We’re all aware of the unfortunate manufacturing skills gap, which has developed in part as a result of the “college-for-everyone” mentality. The search for qualified and experienced employees has been a struggle in recent years as the workforce nears retirement age and fewer young adults are pursing vocational career paths. A major contributing factor to this issue has been the elimination of vocational training in high schools.
The United States education system has been slowly removing vocational training from high schools since the 1960s. High school curriculum is now much more focused on preparing students for college. However, even with this push for students to receive a higher education, the statistics aren’t promising. About 68% of high school students attend college in the United States, but nearly 40% of those students who go to a four-year school don’t complete the program.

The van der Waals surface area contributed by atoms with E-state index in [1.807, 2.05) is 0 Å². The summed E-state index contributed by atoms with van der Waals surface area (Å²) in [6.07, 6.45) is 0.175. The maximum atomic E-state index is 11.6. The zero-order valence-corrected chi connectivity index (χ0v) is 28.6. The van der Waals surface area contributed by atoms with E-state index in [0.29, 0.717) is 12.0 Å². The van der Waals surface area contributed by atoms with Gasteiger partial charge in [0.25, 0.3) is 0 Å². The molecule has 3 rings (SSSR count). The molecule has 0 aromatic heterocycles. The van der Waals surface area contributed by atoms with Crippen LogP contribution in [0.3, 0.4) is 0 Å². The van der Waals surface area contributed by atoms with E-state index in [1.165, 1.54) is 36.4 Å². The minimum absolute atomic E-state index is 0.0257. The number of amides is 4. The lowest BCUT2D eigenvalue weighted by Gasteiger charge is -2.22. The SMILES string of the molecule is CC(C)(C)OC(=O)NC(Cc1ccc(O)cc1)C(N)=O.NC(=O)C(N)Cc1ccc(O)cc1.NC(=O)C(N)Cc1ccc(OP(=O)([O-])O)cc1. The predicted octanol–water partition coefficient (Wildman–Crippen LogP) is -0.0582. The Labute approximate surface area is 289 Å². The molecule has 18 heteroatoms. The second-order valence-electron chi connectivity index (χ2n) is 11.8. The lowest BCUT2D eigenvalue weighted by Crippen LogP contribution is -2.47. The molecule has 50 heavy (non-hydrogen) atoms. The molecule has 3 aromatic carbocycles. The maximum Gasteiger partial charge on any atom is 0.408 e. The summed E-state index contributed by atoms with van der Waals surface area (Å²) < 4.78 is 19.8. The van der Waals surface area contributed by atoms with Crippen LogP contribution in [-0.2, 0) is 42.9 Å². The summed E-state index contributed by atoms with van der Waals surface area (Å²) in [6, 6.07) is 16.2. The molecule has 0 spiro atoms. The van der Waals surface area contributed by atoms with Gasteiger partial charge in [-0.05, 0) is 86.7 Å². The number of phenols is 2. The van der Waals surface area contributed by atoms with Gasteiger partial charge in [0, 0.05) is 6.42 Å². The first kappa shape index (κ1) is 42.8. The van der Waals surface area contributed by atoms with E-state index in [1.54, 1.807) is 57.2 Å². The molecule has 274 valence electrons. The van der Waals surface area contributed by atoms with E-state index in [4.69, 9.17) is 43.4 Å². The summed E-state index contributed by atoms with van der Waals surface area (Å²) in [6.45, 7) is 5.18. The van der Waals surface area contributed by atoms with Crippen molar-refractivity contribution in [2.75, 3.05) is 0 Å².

Bringing back vocational training would help expose these students to other options outside of college. We’re doing a disservice to these young adults by not educating them on alternative career paths. Bringing back vocational training would be beneficial to high school students and the entire manufacturing industry at large.
However, many high schools have begun recognizing this need and searching for ways to diversify the curriculum. Pine Bush High School, right here in Upstate New York, has been actively preparing students for careers in various fields. Principal Aaron Hopmayer has initiated several programs that teach students vocational skills. Most recently he’s leading an effort to develop a PRIME program (Partner Response in Manufacturing Education) at the high school.
If you’d like to read more about the need to bring back vocational training in schools, you can find the full article here.